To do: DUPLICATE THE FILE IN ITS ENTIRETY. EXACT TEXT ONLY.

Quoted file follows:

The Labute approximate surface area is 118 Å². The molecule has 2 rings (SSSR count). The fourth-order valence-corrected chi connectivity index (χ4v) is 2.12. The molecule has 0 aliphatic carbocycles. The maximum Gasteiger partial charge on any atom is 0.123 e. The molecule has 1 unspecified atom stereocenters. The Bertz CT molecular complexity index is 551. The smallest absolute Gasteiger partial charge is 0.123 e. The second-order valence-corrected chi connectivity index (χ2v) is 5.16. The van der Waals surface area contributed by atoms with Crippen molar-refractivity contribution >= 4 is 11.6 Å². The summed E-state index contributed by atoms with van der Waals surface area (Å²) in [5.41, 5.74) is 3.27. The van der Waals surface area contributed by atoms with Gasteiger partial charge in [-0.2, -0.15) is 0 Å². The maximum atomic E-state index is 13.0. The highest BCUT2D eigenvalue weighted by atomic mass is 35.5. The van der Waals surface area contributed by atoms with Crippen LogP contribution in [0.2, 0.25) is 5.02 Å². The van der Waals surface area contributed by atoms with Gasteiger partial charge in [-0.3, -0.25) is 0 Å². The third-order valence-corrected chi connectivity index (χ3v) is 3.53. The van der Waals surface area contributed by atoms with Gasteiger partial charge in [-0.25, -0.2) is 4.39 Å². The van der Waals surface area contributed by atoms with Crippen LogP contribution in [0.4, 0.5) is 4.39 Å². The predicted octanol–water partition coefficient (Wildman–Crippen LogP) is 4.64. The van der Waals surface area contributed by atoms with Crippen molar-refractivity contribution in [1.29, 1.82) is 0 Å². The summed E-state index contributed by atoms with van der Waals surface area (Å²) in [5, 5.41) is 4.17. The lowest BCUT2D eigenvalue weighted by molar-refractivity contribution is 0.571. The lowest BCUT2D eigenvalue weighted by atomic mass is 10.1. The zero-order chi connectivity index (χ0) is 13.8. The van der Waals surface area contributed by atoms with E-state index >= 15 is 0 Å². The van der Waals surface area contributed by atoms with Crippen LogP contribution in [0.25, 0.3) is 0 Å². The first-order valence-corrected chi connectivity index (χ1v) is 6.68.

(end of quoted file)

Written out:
The Labute approximate surface area is 118 Å². The molecule has 2 rings (SSSR count). The fourth-order valence-corrected chi connectivity index (χ4v) is 2.12. The molecule has 0 aliphatic carbocycles. The maximum Gasteiger partial charge on any atom is 0.123 e. The molecule has 1 unspecified atom stereocenters. The Bertz CT molecular complexity index is 551. The smallest absolute Gasteiger partial charge is 0.123 e. The second-order valence-corrected chi connectivity index (χ2v) is 5.16. The van der Waals surface area contributed by atoms with Crippen molar-refractivity contribution >= 4 is 11.6 Å². The summed E-state index contributed by atoms with van der Waals surface area (Å²) in [5.41, 5.74) is 3.27. The van der Waals surface area contributed by atoms with Gasteiger partial charge in [-0.2, -0.15) is 0 Å². The maximum atomic E-state index is 13.0. The highest BCUT2D eigenvalue weighted by atomic mass is 35.5. The van der Waals surface area contributed by atoms with Crippen LogP contribution in [0.2, 0.25) is 5.02 Å². The van der Waals surface area contributed by atoms with Gasteiger partial charge in [-0.3, -0.25) is 0 Å². The third-order valence-corrected chi connectivity index (χ3v) is 3.53. The van der Waals surface area contributed by atoms with Gasteiger partial charge in [-0.25, -0.2) is 4.39 Å². The van der Waals surface area contributed by atoms with Crippen LogP contribution in [0.4, 0.5) is 4.39 Å². The predicted octanol–water partition coefficient (Wildman–Crippen LogP) is 4.64. The van der Waals surface area contributed by atoms with Crippen molar-refractivity contribution in [1.29, 1.82) is 0 Å². The summed E-state index contributed by atoms with van der Waals surface area (Å²) in [5, 5.41) is 4.17. The lowest BCUT2D eigenvalue weighted by molar-refractivity contribution is 0.571. The lowest BCUT2D eigenvalue weighted by atomic mass is 10.1. The zero-order chi connectivity index (χ0) is 13.8. The van der Waals surface area contributed by atoms with E-state index >= 15 is 0 Å². The van der Waals surface area contributed by atoms with Crippen LogP contribution in [0.25, 0.3) is 0 Å². The first-order valence-corrected chi connectivity index (χ1v) is 6.68.